FIG. 9 describes in greater detail the module 802 performing the calculation of the prediction of the quantization noise PRBKM(z) by an ARMA (for “AutoRegressive Moving Average”) filter with general expression:

H M ( z ) = 1 - P N M ( z ) 1 - P D M ( z ) ( 6 )

For the sake of simplification, z-transform notation is used here.

In order to obtain a shaping of the noise which can take account, at one and the same time, of the short-term and long-term characteristics of the audiofrequency signals, the filter HM(z) is represented by cascaded ARMA filtering cells 900, 901, 902:

H M ( z ) = j = 1 K M F j ( z ) = j = 1 K M 1 - P N j ( z ) 1 - P D j ( z ) ( 7 )

The filtered quantization noise of FIG. 9, arising from this filter cascade, will be given as a function of the quantization noise QB(z) by:

Q f BK M ( z ) = j = 1 K M 1 - P N j ( z ) 1 - P D j ( z ) Q B ( z ) ( 8 )

FIG. 10 shows in greater detail a module Fk(z) 901. The quantization noise at the output of this cell k is given by:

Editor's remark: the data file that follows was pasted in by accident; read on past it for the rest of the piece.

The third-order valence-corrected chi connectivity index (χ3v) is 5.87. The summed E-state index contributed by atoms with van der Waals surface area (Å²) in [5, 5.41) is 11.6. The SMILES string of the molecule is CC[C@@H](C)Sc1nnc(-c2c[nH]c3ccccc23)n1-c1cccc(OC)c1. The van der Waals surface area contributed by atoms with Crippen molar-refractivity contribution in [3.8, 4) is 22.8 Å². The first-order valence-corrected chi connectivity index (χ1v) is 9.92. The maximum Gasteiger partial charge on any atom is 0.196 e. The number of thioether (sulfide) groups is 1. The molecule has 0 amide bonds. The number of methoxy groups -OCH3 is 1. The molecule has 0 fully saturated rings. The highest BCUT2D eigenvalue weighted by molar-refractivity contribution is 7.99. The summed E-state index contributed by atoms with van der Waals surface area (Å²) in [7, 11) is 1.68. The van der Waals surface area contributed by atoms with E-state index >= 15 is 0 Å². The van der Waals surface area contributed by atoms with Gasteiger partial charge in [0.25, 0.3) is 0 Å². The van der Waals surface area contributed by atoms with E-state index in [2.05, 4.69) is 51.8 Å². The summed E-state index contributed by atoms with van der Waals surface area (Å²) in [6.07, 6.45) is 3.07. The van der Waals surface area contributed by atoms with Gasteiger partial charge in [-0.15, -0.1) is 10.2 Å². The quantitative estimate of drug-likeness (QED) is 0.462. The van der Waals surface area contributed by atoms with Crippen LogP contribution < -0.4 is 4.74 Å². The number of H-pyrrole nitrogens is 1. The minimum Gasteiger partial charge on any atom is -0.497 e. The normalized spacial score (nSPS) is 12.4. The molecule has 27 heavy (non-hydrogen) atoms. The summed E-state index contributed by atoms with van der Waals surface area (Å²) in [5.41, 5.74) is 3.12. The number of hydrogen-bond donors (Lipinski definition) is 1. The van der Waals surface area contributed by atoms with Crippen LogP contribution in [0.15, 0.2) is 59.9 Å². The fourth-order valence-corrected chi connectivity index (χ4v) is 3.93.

Qfk(z)=Qfk−1(z)−PNk(z)Qfk−1(z)+PDk(z)Qfk(z)  (9)

Iterating with k=1, . . . , KM yields:

Q f BK M ( z ) = Q B ( z ) + k = 1 K M P D k ( z ) Q f k ( z ) - P N k ( z ) Q f k - 1 ( z ) ( 10 )

i.e.:
QfBKM(z)=QB(z)+PRBKM(z)  (11)

With the noise prediction PRBKM(z) given by:

P R BK M ( z ) = k = 1 K M P D k ( z ) Q f k ( z ) - P N k ( z ) Q f k - 1 ( z ) ( 12 )

It is thus readily verified that the shaping of the core coding noise by FIG. 8 is effective through the following equations:
EB(z)=X(z)−XPB(z)+PRBKM(z)  (13)
QB(z)=EQ(z)−EB(z)  (14)
RB(z)=EQ(z)+XPB(z)  (15)
Whence:
RB(z)=X(z)+QfBKM(z)  (16)

R B ( z ) = X ( z ) + j = 1 K M 1 - P N j ( z ) 1 - P D j ( z ) Q B ( z ) ( 17 )

As the quantization noise is nearly white, the spectrum of the perceived coding noise is shaped by the filter

H M ( z ) = j = 1 K M 1 - P N j ( z ) 1 - P D j ( z )
and is therefore less audible.

As described subsequently all ARMA filtering cell may be deduced from an inverse filter for linear prediction of the input signal

A g ( z ) = 1 - k = 1 K a g ( k ) z - k
by assigning coefficients g1 and g2 in the following manner:

1 - P N j ( z ) 1 - P D j ( z ) = A g 1 ( z ) A g 2 ( z ) = 1 - k = 1 N j a g ( k ) g 1 k z - k 1 - k = 1 D j a g ( k ) g 2 k z - k ( 18 )